Labour Party (UK)
The Labour Party is the main centre-left political party in the United Kingdom. They are a social democratic party and have been one of the UK's two main political parties from the early 20th century, to the present day. They are currently the second largest party in the British House of Commons, with 262 out of 650 seats and they form the Official Opposition. Their last leader was Ed Miliband. Their current leader is Jeremy Corbyn, who was elected on 12 September 2015.
The Labour Party was in power in the United Kingdom government from 1997 to 2010, but now sits in opposition. It was in power in the Scottish Parliament (in coalition with the Scottish Liberal Democrats) until 2007, and is the second largest grouping on the London Assembly, although the Mayor of London until May 2008 was a Labour party member. It is also the 2nd largest party in Local government and the 2nd largest UK party in the European Parliament.
History[change | change source]
The party was officially formed in 1906, just after the general election, as a successor of the Labour Representative Committee formed in 1900. In 1918, the party made a new constitution with the commitment to socialism, or the socialization of the industry. This could be found in Clause 4. The Labour Party won the general election in 1945 for the first time. From 1951 Labour was in opposition for thirteen years, during which there were serious fights between the left and right wings of the party. The leader of the left wing was Aneurin Bevan. His supporters were called the "Bevanites". They wanted a less confrontational policy in foreign affairs and more socialist actions. The leaders of the right wing were Clement Attlee and Hugh Gaitskell. They believed that Western capitalism had changed a lot and that socialism and public ownership was not so important. Gaitskell tried to remove Clause 4 from the party constitution at the 1959 conference, but he could not.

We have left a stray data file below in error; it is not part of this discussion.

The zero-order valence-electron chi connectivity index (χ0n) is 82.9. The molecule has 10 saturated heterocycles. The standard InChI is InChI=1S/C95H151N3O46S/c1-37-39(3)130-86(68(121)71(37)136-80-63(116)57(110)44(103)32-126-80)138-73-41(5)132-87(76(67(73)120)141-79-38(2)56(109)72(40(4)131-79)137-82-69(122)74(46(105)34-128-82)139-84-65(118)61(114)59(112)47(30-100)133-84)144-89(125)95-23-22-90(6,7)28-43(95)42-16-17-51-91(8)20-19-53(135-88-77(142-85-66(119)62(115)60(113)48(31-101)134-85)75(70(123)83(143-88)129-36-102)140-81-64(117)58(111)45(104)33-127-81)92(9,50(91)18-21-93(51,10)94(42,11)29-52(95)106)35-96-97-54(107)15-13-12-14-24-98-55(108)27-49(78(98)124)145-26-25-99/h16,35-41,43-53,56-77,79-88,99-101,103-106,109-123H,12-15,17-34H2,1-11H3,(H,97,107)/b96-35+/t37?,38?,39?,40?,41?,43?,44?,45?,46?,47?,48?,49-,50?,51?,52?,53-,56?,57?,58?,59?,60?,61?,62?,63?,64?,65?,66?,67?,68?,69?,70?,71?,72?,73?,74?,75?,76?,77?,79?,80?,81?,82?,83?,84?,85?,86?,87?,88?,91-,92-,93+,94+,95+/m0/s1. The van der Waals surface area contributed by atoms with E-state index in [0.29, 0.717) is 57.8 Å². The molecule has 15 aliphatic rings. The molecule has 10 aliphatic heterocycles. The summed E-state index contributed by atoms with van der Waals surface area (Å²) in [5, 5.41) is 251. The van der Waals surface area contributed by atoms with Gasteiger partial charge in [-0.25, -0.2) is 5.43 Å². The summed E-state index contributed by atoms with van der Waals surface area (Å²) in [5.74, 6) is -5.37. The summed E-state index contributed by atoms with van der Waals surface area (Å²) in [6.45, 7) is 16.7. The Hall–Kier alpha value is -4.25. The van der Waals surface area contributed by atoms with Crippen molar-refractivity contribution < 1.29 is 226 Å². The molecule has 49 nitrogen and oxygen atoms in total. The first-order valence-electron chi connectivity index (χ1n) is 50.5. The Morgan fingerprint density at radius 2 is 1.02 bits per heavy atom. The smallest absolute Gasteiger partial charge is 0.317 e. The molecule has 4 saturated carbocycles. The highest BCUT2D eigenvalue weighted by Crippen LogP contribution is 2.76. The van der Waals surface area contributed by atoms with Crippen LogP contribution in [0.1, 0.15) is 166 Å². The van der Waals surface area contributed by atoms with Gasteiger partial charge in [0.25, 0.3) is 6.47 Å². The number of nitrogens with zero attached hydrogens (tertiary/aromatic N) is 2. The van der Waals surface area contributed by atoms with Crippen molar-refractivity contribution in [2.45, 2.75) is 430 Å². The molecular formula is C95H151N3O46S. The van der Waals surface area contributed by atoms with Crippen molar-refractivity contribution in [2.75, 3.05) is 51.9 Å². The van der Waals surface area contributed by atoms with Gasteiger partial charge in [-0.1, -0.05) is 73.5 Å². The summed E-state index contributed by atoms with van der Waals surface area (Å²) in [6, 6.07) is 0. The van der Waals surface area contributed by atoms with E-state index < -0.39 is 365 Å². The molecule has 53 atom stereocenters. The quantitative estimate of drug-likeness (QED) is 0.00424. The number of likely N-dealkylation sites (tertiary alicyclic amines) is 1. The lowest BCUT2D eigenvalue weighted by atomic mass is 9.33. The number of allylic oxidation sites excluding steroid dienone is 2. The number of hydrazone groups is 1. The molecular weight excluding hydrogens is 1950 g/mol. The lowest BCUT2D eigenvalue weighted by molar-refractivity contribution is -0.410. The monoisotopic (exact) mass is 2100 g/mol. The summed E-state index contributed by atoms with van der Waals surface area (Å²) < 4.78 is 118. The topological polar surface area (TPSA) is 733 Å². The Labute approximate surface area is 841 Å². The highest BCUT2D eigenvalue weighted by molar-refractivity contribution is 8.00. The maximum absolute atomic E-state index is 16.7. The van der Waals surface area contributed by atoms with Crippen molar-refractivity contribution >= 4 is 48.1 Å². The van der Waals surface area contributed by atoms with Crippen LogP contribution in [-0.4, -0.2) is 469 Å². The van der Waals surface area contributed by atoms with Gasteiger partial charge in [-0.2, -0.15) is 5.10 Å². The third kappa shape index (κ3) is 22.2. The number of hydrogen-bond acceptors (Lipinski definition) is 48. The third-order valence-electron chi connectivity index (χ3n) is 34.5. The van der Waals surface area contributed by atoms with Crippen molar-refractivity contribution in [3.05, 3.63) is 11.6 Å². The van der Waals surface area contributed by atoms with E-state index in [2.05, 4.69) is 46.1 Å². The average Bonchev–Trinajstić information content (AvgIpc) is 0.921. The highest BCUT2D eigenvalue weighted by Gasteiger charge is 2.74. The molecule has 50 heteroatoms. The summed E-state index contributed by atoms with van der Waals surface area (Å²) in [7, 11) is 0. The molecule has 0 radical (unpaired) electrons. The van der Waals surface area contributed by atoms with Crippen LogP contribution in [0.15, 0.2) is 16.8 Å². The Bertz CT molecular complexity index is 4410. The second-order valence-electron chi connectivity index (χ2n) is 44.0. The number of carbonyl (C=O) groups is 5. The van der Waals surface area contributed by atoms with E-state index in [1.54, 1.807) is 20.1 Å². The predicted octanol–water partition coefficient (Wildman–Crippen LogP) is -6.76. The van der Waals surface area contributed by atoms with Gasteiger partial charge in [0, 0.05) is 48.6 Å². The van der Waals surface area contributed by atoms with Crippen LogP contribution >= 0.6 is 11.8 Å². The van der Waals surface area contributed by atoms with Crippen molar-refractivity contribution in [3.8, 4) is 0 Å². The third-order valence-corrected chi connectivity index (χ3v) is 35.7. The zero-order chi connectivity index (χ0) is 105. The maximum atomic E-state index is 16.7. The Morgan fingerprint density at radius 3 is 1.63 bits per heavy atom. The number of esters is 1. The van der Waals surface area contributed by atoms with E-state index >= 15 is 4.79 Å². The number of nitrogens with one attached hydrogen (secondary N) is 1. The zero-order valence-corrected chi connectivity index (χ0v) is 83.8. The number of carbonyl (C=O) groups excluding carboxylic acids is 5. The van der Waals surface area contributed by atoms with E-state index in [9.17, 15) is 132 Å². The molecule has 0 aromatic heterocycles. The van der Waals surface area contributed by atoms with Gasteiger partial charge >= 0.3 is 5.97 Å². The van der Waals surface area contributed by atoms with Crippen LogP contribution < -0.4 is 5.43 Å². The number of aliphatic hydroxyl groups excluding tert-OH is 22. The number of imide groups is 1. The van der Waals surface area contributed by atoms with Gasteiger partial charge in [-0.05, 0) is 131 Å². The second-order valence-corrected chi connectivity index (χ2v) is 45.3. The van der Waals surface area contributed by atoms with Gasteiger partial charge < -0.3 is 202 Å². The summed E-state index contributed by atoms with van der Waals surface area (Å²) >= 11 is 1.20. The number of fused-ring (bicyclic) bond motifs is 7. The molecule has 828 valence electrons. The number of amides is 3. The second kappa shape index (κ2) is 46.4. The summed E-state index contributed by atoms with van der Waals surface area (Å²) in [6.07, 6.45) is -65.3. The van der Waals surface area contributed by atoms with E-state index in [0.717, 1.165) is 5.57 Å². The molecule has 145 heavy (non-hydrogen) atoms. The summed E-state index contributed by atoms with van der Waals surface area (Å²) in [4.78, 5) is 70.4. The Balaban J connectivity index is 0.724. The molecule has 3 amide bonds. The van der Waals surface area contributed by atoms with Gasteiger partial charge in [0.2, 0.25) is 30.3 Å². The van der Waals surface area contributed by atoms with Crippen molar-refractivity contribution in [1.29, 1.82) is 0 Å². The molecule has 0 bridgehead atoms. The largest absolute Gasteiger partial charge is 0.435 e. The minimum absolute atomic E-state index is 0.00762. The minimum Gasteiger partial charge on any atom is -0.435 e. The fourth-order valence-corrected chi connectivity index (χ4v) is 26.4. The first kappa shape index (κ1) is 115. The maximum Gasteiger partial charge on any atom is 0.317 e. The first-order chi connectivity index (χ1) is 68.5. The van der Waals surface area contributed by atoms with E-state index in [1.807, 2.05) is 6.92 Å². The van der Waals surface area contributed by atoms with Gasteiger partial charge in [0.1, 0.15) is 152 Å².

In 1994, Tony Blair forced the Labour Party to drop Clause 4. This was an important step to change the party into "New Labour".
In 2015, dark horse candidate Jeremy Corbyn announced his candidacy for the leadership of the Labour Party. At the beginning, he was thought of as a socialist fringe candidate, but he later became the lead candidate in polls and got the support of the majority of trade unions affiliated to the Labour Party, along with those of three non-affiliated unions. On 12 September 2015, he was elected Leader of the Labour Party, with a landslide vote of 59.5% in the first round of the ballot.
Past Leaders (since 1906)[change | change source]
- Keir Hardie, 1906–1908
- Arthur Henderson, 1908–1910
- George Nicoll Barnes, 1910–1911
- Ramsay MacDonald, 1911–1914
- Arthur Henderson, 1914–1917
- William Adamson, 1917–1921
- John Robert Clynes, 1921–1922
- Ramsay MacDonald, 1922–1931
- Arthur Henderson, 1931–1932
- George Lansbury, 1932–1935
- Clement Attlee, 1935–1955
- Hugh Gaitskell, 1955–1963
- George Brown, 1963 (Acting)
- Harold Wilson, 1963–1976
- James Callaghan, 1976–1980
- Michael Foot, 1980–1983
- Neil Kinnock, 1983–1992
- John Smith, 1992–1994
- Margaret Beckett, 1994 (Acting)
- Tony Blair, 1994–2007
- Gordon Brown, 2007–2010
- Harriet Harman, 2010 (Acting)
- Ed Miliband, 2010–2015
- Harriet Harman, 2015 (Acting)
- Jeremy Corbyn, 2015–present
Labour Prime Ministers[change | change source]
|Name||Portrait||Country of birth||Time in Office|
|Ramsay MacDonald||Scotland||1924; 1929-1931|
|Harold Wilson||England||1964-1970; 1974-1976|